Every year, a day after Halloween (or Hallow’s eve), in many countries, Nov. 1 is a public holiday to commemorate All Saints’ Day, with Nov. 2 also observed by those with Christian heritage as a holiday called All Souls’ Day.
In the Philippines, however, the quite unique tradition is to combine both commemorations into one all-encompassing celebration dubbed as “Undas.”
The origins of the word Undas is two-fold, at least according to most sources. One, the more etymological of the two explanations, traces it back to the Spanish verb honrar, meaning “to honor.” Its second-person singular form is honras or honors, which has then evolved over the years into the more colloquial ondas and then undas.
A second explanation suggests that “Undas” is a shortened version of the Spanish term for Day of the Dead or Un dia de los Muertos. Either way, the essence of the word Undas—and, indeed, the very meaning of it—is captured by both possible explanations.
Speaking of the meaning of Undas, the manner by which Filipinos celebrate this season (for it is, after all, two days) has remained largely unchanged. It would seem to be the case even before World War II. This is evident in a description of Undas written in the October-November 1941 issue of “The Cenacle Missionary,” published weeks before the Japanese invasion in December of the same year. It describes the practice as such:
“An old Christian [custom] bids us to visit the graves of our dead on All Souls’ Day or even already on the afternoon of All Saints’ Day. In Manila this day is solemnly celebrated, yes, even very solemnly, with an oriental gaiety and colorful bustle seemingly quite irreverent and improper to occidental minds.”
Save for the difference of how Filipinos then used to flock to the cemeteries by the afternoon of Nov. 1 instead of the morning, which they do nowadays, the practice of holding vigil, of staying by the graves of dearly departed loved ones until Nov. 2, is the same. It was as if our ancestors know that the actual day for honoring the dead starts on All Souls’ Day and not on the day prior, which is for all saints.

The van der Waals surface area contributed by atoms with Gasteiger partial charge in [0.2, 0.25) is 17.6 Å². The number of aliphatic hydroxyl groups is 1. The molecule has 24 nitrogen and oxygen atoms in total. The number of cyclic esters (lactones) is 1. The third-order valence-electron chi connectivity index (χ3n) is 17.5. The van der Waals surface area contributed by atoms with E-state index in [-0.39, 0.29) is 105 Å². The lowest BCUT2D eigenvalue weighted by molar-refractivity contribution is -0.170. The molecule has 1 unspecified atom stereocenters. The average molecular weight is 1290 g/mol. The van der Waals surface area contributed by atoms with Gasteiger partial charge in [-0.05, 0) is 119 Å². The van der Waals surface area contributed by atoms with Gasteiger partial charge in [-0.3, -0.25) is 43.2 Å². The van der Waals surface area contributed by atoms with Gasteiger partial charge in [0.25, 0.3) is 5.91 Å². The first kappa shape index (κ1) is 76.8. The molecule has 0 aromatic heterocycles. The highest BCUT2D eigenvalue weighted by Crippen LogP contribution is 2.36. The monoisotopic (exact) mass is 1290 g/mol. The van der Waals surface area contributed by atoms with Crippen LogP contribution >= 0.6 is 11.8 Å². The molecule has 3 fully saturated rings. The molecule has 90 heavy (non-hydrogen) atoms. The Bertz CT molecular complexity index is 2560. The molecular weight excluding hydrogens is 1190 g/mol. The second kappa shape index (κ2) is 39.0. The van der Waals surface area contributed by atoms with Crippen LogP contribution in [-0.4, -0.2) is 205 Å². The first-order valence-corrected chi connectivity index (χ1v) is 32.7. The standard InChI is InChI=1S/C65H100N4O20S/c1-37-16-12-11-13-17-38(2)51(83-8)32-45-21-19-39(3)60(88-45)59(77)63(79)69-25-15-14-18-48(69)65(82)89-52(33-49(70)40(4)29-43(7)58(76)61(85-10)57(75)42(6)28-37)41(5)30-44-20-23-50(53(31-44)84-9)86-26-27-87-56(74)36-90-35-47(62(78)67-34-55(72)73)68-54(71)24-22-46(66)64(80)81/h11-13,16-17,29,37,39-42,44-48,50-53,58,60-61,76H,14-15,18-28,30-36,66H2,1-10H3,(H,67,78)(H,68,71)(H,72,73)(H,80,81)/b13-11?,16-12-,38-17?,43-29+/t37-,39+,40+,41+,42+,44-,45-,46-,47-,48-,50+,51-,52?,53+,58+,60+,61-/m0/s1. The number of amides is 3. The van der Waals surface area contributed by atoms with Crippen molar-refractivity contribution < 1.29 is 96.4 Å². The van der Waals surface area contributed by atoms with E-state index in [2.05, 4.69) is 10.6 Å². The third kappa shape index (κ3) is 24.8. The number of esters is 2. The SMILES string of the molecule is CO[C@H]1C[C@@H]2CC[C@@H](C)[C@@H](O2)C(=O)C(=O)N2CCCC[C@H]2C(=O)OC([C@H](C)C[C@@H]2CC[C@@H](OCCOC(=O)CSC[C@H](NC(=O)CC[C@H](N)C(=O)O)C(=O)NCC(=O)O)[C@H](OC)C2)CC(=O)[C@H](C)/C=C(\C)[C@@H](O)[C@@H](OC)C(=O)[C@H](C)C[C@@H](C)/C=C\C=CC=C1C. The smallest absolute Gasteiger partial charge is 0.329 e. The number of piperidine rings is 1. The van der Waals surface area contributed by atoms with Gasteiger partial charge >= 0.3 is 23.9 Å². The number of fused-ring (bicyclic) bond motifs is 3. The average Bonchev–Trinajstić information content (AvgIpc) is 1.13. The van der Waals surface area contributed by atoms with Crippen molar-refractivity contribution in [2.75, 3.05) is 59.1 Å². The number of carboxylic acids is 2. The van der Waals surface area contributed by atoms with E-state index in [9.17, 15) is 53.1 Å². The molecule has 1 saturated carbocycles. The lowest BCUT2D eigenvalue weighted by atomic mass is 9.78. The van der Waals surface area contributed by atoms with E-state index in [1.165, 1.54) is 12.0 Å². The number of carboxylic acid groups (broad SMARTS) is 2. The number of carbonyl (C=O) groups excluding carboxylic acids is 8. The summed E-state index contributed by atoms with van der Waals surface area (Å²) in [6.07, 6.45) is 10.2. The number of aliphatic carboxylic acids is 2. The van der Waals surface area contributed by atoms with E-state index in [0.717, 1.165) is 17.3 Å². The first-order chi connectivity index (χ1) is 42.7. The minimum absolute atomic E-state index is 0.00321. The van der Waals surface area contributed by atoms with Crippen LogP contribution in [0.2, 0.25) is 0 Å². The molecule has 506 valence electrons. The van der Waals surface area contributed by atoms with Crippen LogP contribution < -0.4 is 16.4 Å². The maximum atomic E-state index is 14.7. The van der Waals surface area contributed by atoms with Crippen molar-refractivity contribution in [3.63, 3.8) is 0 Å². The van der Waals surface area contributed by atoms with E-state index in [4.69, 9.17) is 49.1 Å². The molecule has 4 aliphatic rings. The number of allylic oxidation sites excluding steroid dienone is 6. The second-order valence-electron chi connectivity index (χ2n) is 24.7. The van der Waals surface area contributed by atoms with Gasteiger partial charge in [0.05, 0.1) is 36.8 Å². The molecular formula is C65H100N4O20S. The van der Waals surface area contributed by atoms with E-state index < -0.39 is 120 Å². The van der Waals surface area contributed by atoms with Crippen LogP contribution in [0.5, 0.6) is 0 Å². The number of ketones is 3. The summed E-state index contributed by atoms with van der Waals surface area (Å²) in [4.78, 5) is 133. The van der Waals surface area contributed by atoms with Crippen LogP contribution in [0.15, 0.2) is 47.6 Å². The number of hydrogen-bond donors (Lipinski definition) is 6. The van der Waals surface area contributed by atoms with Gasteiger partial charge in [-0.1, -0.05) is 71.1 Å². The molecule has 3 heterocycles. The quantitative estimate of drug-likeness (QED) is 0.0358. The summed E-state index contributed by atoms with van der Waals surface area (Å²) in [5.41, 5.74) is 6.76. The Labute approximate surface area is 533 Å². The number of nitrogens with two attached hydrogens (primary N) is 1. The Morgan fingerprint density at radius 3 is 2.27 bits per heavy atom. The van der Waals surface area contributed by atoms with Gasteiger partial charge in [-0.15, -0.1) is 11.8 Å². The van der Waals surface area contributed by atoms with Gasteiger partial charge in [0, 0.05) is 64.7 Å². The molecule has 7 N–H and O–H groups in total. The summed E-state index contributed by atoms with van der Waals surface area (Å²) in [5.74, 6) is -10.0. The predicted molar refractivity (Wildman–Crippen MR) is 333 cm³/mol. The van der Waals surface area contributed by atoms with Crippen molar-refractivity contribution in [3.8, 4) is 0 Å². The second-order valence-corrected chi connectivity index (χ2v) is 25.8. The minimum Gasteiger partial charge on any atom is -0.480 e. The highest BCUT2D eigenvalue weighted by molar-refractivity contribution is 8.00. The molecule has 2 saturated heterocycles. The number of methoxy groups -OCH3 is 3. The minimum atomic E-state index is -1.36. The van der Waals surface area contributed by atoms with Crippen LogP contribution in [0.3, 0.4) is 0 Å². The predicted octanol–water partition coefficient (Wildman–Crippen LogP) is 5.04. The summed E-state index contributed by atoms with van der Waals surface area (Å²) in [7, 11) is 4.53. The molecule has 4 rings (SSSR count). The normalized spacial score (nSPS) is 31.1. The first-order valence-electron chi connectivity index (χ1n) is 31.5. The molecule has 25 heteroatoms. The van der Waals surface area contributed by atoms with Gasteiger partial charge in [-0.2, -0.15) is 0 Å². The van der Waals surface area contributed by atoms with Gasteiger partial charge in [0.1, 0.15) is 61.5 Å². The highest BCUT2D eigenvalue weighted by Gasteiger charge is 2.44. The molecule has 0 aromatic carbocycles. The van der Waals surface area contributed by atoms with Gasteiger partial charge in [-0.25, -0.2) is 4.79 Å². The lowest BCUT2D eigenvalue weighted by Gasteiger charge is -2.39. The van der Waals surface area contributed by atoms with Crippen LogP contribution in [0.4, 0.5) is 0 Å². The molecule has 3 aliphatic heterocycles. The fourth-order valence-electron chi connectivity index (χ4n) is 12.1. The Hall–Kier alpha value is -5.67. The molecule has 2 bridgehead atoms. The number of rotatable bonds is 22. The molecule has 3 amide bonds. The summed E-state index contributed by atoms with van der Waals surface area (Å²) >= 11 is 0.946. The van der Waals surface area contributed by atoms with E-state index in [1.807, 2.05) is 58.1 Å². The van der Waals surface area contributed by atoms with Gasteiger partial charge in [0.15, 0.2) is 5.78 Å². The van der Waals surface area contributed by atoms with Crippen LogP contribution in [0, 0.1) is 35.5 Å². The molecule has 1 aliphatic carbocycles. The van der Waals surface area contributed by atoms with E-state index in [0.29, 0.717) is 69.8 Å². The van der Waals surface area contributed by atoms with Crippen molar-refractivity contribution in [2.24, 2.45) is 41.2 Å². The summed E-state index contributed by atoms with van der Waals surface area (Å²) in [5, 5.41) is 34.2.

The entry in “The Cenacle Missionary” continues to note that even traffic rules have to be changed to accommodate people flocking into cemeteries. It reads: “Early in the afternoon the migration to the cemeteries already begins, but the main traffic sets in the evening after sunset, and continues throughout the entire night. The Filipinos are holding their vigil of the dead […]. They provide themselves with food and drink, with cakes and cookies and ice cream, and thus, by flickering candlelight, they watch the whole night at the graves of their beloved dead.”
It is interesting how even the manner by which Filipinos hold vigil at the graves of their departed loved ones is noted to be one that involves a great deal of eating, with “cakes and cookies and ice cream.” This passage shows that, like with every celebration possible, Pinoys would never do so without food.
As far as Undas delicacies are concerned, Filipinos seem to have a penchant for preparing what is referred to as the “usual combo” of pancit, adobo (or some other pork or chicken stew variant, sometimes even beef caldereta), and variants of local rice cakes (from suman to biko).
It is not uncommon for families to have their own traditions as far as meal preparations are concerned for Undas. Then, of course, there is also the custom of setting aside food for the dead. In most places in the country, particularly in the north, this is referred to as ‘atang’.
Years before it became a practice for Filipinos to celebrate the more western tradition of Halloween, locals have been steep in the practice of remembering and honoring the dead in this two-day vigil of Undas.
Why, some people ask, do Filipinos insist on visiting the dead during these exact dates and not prior or afterwards, even when it is not as comfortable for many to do so? The answer can only be because of tradition. And devotion.
Undas is as much a statement of Filipino care for family and loved ones as it is an example of honoring what has been passed down from generation to generation. No amount of trick-or-treating on Hallow’s Eve could ever top that.
Credit belongs to : www.mb.com.ph